I'm no kid, but I do live next to a cranberry bog.
Did I really want to listen to a 37 hours and 1 minute biography of Warren Buffett? He's a fascinating person, of course, but 2,220 minutes? I'm 75 now -- that's a big investment of my remaining minutes.
Well I clicked the "purchase" button and got hit with a five part download. I transferred it to hundreds (it seemed) of CD's and left for work. Luckily it's a 45 minute drive. 49.3 one-way trips. I could handle it!
I quickly got hooked. A generally (needed a touch more editing for a few redundencies) well written biography on basically a good man. It's not a gloss-job. The warts are in there too. I give Buffett credit for his cooperation in producing this biography, warts and all.
Really an excellent book and a fascinating subject!
Obviously tough to hear it through the total 36 hours, but at the end I ended up thinking that my time was well invested. Entertaining and educating at the same time... I also liked the narrator, Kirsten Potter. I would rate the book as one of the top listens I've had at audible.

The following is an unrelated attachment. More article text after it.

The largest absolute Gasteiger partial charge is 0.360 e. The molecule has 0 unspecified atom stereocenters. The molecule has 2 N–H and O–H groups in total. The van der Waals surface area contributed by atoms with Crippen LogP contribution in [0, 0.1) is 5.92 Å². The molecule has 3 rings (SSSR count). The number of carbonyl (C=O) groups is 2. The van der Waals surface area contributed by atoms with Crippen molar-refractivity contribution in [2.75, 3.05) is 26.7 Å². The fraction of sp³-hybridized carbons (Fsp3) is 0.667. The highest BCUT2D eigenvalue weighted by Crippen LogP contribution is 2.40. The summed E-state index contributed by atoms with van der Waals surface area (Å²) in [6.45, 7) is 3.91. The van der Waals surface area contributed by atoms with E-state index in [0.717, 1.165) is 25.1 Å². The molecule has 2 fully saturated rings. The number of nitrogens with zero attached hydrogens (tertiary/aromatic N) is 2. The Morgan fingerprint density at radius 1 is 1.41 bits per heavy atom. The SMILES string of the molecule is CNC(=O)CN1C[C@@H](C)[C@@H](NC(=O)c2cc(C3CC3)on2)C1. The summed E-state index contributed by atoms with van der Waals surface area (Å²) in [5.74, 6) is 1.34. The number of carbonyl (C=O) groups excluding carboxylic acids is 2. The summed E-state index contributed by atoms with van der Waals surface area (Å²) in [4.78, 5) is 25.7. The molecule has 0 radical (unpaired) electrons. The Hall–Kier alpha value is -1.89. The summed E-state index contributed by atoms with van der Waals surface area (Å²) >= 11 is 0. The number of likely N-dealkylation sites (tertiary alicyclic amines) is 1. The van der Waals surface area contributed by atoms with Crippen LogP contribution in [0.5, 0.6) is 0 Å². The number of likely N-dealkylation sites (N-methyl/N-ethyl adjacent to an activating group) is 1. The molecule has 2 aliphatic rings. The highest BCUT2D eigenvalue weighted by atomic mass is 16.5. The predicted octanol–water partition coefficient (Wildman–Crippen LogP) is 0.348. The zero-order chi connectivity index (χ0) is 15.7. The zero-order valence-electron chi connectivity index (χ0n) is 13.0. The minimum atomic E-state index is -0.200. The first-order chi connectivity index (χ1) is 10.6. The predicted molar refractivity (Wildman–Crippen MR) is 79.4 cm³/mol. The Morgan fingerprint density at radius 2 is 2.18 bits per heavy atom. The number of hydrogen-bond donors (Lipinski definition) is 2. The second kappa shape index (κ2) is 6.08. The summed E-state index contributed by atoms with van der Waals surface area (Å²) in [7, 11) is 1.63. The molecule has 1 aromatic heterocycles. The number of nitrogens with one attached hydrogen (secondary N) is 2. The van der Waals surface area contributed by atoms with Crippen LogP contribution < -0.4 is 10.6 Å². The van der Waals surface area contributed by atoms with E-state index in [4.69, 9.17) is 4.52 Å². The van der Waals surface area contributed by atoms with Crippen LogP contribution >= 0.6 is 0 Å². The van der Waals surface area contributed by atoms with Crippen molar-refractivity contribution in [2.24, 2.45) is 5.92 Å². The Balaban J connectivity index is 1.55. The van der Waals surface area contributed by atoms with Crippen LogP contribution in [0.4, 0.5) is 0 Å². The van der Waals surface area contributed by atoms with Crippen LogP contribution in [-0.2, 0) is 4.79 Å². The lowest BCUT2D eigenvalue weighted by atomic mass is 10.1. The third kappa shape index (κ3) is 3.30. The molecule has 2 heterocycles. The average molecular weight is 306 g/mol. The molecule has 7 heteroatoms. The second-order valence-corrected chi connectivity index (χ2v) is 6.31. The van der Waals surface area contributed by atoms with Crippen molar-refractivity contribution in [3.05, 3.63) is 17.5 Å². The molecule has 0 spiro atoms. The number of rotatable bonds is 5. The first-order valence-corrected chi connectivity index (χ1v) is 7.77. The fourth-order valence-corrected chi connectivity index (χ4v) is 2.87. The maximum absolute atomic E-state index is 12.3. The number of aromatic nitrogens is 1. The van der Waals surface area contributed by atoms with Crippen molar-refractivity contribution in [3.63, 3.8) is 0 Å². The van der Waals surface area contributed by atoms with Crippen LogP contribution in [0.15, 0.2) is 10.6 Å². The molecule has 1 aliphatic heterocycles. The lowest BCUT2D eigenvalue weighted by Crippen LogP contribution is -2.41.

Warren Buffett is far more interesting - and flawed in so many ways - that I would have ever imagined and this book does an excellent job of uncovering what makes him great - and terrible - and, well, human.
First, I am a big believer in the need for men (and women) like Steve Jobs, Henry Ford, and others who, through their own drive and focus, deliver joy to the world while causing pain to those closest to them. Warren Buffet seems to be one of those men.
In THE SNOWBALL, Alice Shroeder brings Buffett into ones own psyche. She goes into such intimate detail about the man, the investor, the husband, friend, and father that I literally felt as if I had met the man. What I liked best, however, was the amount of detail she gives on financial theory and the thought processes that Buffett and his partner Charlie Munger have implemented over the years to build one of the most valuable companies in the world.
Kirsten Potter also does a first-rate job narrating the story. I must admit that I was initially put off by a woman's voice telling this story, once you know Buffett's utter dependency on the women in his life, it was perfectly fitting.
I read this because I read a couple of other "great CEO" books (Steve Jobs and Jack Welch) and really enjoyed them, and thought I would be remiss not to read about Sir Warren.
I hemmed and hawed about whether to go abridged or unabridged. I generally shy away from abridged books, because then you don't know what you've missed... but then again, 37 hours of one man's life seemed like a lot...